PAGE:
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- Well, I haven't seen much too close to my solution posted elsewhere, so I'm going to post the answer rephrased in a manner that I hope will get everyone changing their perspective, even if it doesn't match mine 100%.
The key issue to me is that by design, a question with a multiple choice answer must have different answers for each choice. Any deviation from that design is erroneous. For example, let's say the answers are:
A = 60%, B=60%, C=60%, and D=60%.
I chose those numbers because 60% is usually the first possibility eliminated in the original problem, as it is not a multiple of 25%.
I also want to stress that I think it is reasonable to presume that any answer in the multiple choice list might be the correct answer, especially since we are probably guessing because we can't solve the problem, and can't eliminate any of the answers other than by guessing.
So with the above situation of all of the choices being 60%, what are the odds of getting the answer correct? The answer, of course, is 25%.
Huh? Yes, because 75% of the choices we were given are erroneous. So by choosing 60%, we still have only a 25% chance of getting the answer correct.
And this logic holds for any quantity of repetition, and the original example with 25% for both A and D is the same way. Not only that, if the original example had the 50% figure duplicated, or the 60% figure duplicated, it would still be a 25% chance of us getting the answer correct, because WE ARE GUESSING. THAT IS THE KEY POINT.
Thank you for your attention.Nov 1, 2011
- That would work if the question did not directly reference the answer set, which is known. The question asks us what is the "chance" that we would pick the correct answer "to THIS question at random," not that we are guessing and not that it's any multiple choice question but the one being answered. Since the answer set is known, we are not guessing, but we can still pick an answer at random. Because the question requires knowledge of the answer set, and the answer set is known, the question becomes unanswerable by it's self-reference through the answer set.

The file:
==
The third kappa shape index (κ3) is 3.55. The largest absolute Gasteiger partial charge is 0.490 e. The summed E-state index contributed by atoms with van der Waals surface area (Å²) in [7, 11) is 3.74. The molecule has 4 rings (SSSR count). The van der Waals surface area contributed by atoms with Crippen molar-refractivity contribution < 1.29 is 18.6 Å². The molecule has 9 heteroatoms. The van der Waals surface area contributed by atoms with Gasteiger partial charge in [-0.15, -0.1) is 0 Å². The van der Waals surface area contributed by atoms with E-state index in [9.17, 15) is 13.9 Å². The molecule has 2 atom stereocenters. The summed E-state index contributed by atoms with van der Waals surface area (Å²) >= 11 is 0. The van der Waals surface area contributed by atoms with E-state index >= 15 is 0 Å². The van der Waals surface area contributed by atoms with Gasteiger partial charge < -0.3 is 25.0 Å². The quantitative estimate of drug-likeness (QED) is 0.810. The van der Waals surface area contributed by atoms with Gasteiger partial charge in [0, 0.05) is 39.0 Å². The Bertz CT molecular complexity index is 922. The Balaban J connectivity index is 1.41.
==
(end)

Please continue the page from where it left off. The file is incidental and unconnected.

Further, I submit, given your hypothetical answer set, that most would see how paradoxical the question and answer set is. The answers given are not those mathematically possible, even if picked at random for any other question than "THIS" one, one might assume to answer outside of the set that the chance, with your answer set, of answering this question correctly is "0%," but that answer is not given, in a known answer set, therefore, the question is still unanswerable.
I also submit, that given an answer set of: A) 25%, B) 50%, C) 75%, or D) 100%, the question is still unanswerable, even if one of the answers seems mathematically correct "25%." By the nature of the circular reference of question to known answer set, the question itself creates the paradox that does not allow an answer.Nov 3, 2011
- I loathe you.Nov 4, 2011
- AD(after death)
but i would pick a(alpha)Nov 9, 2011
- Cool non of this answer are right.
If you choose B as right answer the possibility is 25%, to answer right.
If you choose A&D as right answer the possibility is 50%, to answer right.
and C is bullshit.Nov 10, 2011
- Simon Lombard, very interesting analysis. But I disagree.
By generalizing the question from the one given, you make one critical assumption--that one of the answers is in fact correct for the generalized question.
So we run your analysis and then have to bring the generalized back to the reality--and find there is no such answer, so your analysis doesn't lead to a solution in this case. Either we presume the answer is one of the listed ones or we presume it is not. Both presumptions lead to an answer of zero. Which is not an answer among thems listed. Contradiction... :)Dec 11, 2013
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